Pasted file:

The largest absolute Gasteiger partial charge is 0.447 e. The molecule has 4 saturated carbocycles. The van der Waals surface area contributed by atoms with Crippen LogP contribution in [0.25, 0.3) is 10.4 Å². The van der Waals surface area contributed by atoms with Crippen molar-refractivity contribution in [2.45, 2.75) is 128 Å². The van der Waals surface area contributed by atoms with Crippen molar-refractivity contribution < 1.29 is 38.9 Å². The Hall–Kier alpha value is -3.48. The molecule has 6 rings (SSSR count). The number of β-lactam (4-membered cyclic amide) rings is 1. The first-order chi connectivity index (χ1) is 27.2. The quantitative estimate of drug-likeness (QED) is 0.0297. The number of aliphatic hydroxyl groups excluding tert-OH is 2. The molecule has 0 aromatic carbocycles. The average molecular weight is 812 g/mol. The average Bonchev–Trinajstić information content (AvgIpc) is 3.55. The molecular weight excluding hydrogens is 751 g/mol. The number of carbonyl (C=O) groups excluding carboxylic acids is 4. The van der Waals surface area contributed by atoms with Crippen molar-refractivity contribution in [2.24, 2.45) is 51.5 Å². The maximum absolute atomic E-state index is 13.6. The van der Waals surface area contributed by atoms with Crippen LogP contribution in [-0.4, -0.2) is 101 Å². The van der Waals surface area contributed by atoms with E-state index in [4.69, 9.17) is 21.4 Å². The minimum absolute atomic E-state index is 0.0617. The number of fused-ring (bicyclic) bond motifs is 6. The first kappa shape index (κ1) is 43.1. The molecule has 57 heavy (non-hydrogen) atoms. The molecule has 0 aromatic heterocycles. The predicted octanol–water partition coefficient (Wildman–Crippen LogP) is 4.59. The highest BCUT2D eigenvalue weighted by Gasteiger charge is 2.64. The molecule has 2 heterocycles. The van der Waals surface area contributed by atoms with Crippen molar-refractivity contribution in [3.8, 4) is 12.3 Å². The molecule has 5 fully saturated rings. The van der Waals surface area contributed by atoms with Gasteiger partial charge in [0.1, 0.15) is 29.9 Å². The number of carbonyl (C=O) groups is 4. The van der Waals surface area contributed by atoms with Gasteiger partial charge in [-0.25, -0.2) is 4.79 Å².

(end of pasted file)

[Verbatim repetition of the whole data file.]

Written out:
The largest absolute Gasteiger partial charge is 0.447 e. The molecule has 4 saturated carbocycles. The van der Waals surface area contributed by atoms with Crippen LogP contribution in [0.25, 0.3) is 10.4 Å². The van der Waals surface area contributed by atoms with Crippen molar-refractivity contribution in [2.45, 2.75) is 128 Å². The van der Waals surface area contributed by atoms with Crippen molar-refractivity contribution < 1.29 is 38.9 Å². The Hall–Kier alpha value is -3.48. The molecule has 6 rings (SSSR count). The number of β-lactam (4-membered cyclic amide) rings is 1. The first-order chi connectivity index (χ1) is 27.2. The quantitative estimate of drug-likeness (QED) is 0.0297. The number of aliphatic hydroxyl groups excluding tert-OH is 2. The molecule has 0 aromatic carbocycles. The average molecular weight is 812 g/mol. The average Bonchev–Trinajstić information content (AvgIpc) is 3.55. The molecular weight excluding hydrogens is 751 g/mol. The number of carbonyl (C=O) groups excluding carboxylic acids is 4. The van der Waals surface area contributed by atoms with Crippen molar-refractivity contribution in [2.24, 2.45) is 51.5 Å². The maximum absolute atomic E-state index is 13.6. The van der Waals surface area contributed by atoms with Crippen LogP contribution in [-0.4, -0.2) is 101 Å². The van der Waals surface area contributed by atoms with E-state index in [4.69, 9.17) is 21.4 Å². The minimum absolute atomic E-state index is 0.0617. The number of fused-ring (bicyclic) bond motifs is 6. The first kappa shape index (κ1) is 43.1. The molecule has 57 heavy (non-hydrogen) atoms. The molecule has 0 aromatic heterocycles. The predicted octanol–water partition coefficient (Wildman–Crippen LogP) is 4.59. The highest BCUT2D eigenvalue weighted by Gasteiger charge is 2.64. The molecule has 2 heterocycles. The van der Waals surface area contributed by atoms with Crippen molar-refractivity contribution in [3.8, 4) is 12.3 Å². The molecule has 5 fully saturated rings. The van der Waals surface area contributed by atoms with Gasteiger partial charge in [0.1, 0.15) is 29.9 Å². The number of carbonyl (C=O) groups is 4. The van der Waals surface area contributed by atoms with Gasteiger partial charge in [-0.25, -0.2) is 4.79 Å².